HELL’S KITCHEN, Manhattan (PIX11) — A horrifying sight drew a large crowd in Manhattan on Wednesday night as officers hosed down a horse found on the ground.

Animal rights groups shared a video of the horse, named Ryder, on the ground near West 45th Street and Ninth Avenue. Officers from the NYPD Mounted Unit were called in to cool down the horse after it couldn’t stand up for some time. Bystanders looked on in shock and cheered when Ryder was finally able to stand up on his own. 

Later, the Transit Workers Union shared a video of the horse eating hay back in the barn. Many believe the horse was suffering from heat stress, but the union said Ryder suffers from EDM, a neurological disease caused by opossum droppings which can cause weakness and poor balance. 

This is the second time a carriage horse was seen collapsed on camera in the past three months. A video was shared by animal rights activists in May showing a horse on the ground in Central Park struggling to stand up due to colic, according to the union.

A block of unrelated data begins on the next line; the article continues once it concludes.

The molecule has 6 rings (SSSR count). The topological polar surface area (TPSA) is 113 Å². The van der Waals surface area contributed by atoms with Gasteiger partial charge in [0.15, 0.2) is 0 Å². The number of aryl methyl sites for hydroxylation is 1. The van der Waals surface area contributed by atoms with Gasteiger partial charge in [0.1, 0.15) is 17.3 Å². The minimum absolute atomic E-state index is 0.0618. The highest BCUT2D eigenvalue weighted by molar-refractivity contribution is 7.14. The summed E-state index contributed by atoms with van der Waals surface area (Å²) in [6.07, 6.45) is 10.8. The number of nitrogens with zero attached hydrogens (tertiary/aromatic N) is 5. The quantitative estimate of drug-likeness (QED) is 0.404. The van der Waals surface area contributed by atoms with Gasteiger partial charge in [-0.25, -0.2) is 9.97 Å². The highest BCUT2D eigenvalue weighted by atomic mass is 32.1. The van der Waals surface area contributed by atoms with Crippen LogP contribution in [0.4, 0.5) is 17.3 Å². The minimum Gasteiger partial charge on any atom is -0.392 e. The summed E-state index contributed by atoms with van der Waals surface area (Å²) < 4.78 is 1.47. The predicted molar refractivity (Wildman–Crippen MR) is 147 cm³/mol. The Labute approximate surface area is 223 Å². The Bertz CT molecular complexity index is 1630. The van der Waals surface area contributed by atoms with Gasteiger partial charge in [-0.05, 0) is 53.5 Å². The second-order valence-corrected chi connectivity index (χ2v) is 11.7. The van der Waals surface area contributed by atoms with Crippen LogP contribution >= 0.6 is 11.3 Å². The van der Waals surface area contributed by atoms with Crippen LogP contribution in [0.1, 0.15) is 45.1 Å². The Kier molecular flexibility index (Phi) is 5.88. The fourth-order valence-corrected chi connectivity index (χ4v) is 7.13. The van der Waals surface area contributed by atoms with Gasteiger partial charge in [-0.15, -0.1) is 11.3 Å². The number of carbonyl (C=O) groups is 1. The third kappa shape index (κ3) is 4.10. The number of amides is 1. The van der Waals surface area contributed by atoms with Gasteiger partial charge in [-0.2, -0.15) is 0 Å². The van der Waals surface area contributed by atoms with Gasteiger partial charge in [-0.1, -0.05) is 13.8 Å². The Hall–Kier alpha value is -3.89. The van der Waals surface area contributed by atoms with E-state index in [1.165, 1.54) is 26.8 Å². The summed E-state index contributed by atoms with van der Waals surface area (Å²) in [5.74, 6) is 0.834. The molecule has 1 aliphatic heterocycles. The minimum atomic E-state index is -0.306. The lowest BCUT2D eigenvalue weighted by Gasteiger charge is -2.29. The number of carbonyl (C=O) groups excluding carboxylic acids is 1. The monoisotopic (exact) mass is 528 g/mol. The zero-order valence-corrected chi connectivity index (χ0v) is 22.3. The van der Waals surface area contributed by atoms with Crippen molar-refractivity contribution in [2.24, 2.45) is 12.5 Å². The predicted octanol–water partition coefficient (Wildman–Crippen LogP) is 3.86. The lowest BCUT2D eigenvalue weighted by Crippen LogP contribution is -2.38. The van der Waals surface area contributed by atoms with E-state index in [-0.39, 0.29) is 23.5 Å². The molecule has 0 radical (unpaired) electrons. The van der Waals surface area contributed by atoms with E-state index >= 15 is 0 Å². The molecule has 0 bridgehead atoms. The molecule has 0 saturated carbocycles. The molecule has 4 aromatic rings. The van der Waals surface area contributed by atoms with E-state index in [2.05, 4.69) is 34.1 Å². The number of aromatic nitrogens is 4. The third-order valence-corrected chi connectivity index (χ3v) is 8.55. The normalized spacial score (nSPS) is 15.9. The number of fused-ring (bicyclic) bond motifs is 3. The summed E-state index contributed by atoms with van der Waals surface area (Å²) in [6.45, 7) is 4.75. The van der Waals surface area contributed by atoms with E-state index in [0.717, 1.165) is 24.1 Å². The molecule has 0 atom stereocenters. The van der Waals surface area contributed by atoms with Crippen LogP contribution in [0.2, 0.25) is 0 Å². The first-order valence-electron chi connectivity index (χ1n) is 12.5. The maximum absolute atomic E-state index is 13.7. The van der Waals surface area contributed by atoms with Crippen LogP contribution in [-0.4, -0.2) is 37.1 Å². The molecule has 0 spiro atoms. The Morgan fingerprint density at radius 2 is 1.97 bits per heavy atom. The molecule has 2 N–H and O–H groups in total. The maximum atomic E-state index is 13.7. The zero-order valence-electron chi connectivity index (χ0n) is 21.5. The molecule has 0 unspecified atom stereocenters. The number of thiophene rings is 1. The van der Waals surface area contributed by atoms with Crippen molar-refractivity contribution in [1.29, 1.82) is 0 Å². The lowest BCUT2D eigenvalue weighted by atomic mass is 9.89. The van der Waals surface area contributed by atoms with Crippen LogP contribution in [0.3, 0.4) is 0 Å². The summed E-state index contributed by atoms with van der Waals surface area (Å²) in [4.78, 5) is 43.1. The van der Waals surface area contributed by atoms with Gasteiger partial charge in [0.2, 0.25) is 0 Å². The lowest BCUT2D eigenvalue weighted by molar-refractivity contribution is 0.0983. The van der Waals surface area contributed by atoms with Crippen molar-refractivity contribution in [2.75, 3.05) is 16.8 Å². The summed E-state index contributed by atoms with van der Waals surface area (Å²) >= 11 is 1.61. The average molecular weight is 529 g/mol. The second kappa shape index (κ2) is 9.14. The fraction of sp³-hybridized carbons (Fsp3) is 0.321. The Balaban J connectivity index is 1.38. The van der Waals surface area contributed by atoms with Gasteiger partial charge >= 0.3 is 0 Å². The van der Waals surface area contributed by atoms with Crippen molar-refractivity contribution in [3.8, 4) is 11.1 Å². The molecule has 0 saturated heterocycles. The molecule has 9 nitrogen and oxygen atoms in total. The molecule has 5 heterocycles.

The union said its horses are given five weeks of vacation every year and are routinely checked by veterinarians. 

In a statement, the transit workers union told PIX11 News, “…people shouldn’t rush to judgment about our horses or the blue-collar men and women who choose to work with them and care for them. Sadly, horses, like people, can get sick.”

The animal welfare group NYCLASS shot back, saying, “How many more incidents like this do we need? This is clearly animal abuse… we once again renew our calls for the City Council … to pass Intro 573, which would replace horse-drawn carriages with electric vehicles.”

Members of NYCLASS, as well as PETA’s, gathered outside City Hall at 12:30 p.m. to push for the passing of Intro 573.

“The city’s horse-carriage trade has been plagued for years by complaints of mistreatment and overwork of horses, and PETA is calling on the NYPD Animal Cruelty Investigations Squad to launch a criminal investigation into this incident,” PETA Director Ashley Byrne said in a statement.

Mayor Eric Adams has not yet signaled support to ban horse-drawn carriages in Central Park, unlike his predecessor.